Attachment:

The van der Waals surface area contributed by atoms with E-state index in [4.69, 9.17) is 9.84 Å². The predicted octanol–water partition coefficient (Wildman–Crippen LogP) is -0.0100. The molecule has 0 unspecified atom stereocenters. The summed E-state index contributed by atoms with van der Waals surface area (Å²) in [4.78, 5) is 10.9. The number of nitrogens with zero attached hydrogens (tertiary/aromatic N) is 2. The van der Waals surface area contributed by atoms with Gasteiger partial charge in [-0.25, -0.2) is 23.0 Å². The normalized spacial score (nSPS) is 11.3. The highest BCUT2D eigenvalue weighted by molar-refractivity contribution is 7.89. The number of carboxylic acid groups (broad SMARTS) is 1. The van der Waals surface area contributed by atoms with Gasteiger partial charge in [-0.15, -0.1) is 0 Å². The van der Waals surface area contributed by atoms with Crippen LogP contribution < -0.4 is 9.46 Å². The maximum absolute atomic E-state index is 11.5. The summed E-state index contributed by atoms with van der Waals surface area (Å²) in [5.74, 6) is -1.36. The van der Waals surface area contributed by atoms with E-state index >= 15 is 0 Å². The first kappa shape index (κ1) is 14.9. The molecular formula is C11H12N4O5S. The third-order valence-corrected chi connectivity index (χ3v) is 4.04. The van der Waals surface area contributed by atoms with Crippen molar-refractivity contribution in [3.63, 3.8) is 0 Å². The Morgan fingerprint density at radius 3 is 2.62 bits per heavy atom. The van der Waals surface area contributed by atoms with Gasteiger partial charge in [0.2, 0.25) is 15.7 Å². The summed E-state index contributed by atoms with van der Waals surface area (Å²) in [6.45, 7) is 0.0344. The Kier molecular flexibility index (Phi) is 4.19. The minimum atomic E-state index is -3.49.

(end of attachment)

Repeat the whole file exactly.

The van der Waals surface area contributed by atoms with E-state index in [4.69, 9.17) is 9.84 Å². The predicted octanol–water partition coefficient (Wildman–Crippen LogP) is -0.0100. The molecule has 0 unspecified atom stereocenters. The summed E-state index contributed by atoms with van der Waals surface area (Å²) in [4.78, 5) is 10.9. The number of nitrogens with zero attached hydrogens (tertiary/aromatic N) is 2. The van der Waals surface area contributed by atoms with Gasteiger partial charge in [-0.25, -0.2) is 23.0 Å². The normalized spacial score (nSPS) is 11.3. The highest BCUT2D eigenvalue weighted by molar-refractivity contribution is 7.89. The number of carboxylic acid groups (broad SMARTS) is 1. The van der Waals surface area contributed by atoms with Gasteiger partial charge in [-0.15, -0.1) is 0 Å². The van der Waals surface area contributed by atoms with Crippen LogP contribution < -0.4 is 9.46 Å². The maximum absolute atomic E-state index is 11.5. The summed E-state index contributed by atoms with van der Waals surface area (Å²) in [5.74, 6) is -1.36. The van der Waals surface area contributed by atoms with E-state index >= 15 is 0 Å². The first kappa shape index (κ1) is 14.9. The molecular formula is C11H12N4O5S. The third-order valence-corrected chi connectivity index (χ3v) is 4.04. The van der Waals surface area contributed by atoms with Crippen molar-refractivity contribution in [3.63, 3.8) is 0 Å². The Morgan fingerprint density at radius 3 is 2.62 bits per heavy atom. The van der Waals surface area contributed by atoms with Gasteiger partial charge in [0.2, 0.25) is 15.7 Å². The summed E-state index contributed by atoms with van der Waals surface area (Å²) in [6.45, 7) is 0.0344. The Kier molecular flexibility index (Phi) is 4.19. The minimum atomic E-state index is -3.49.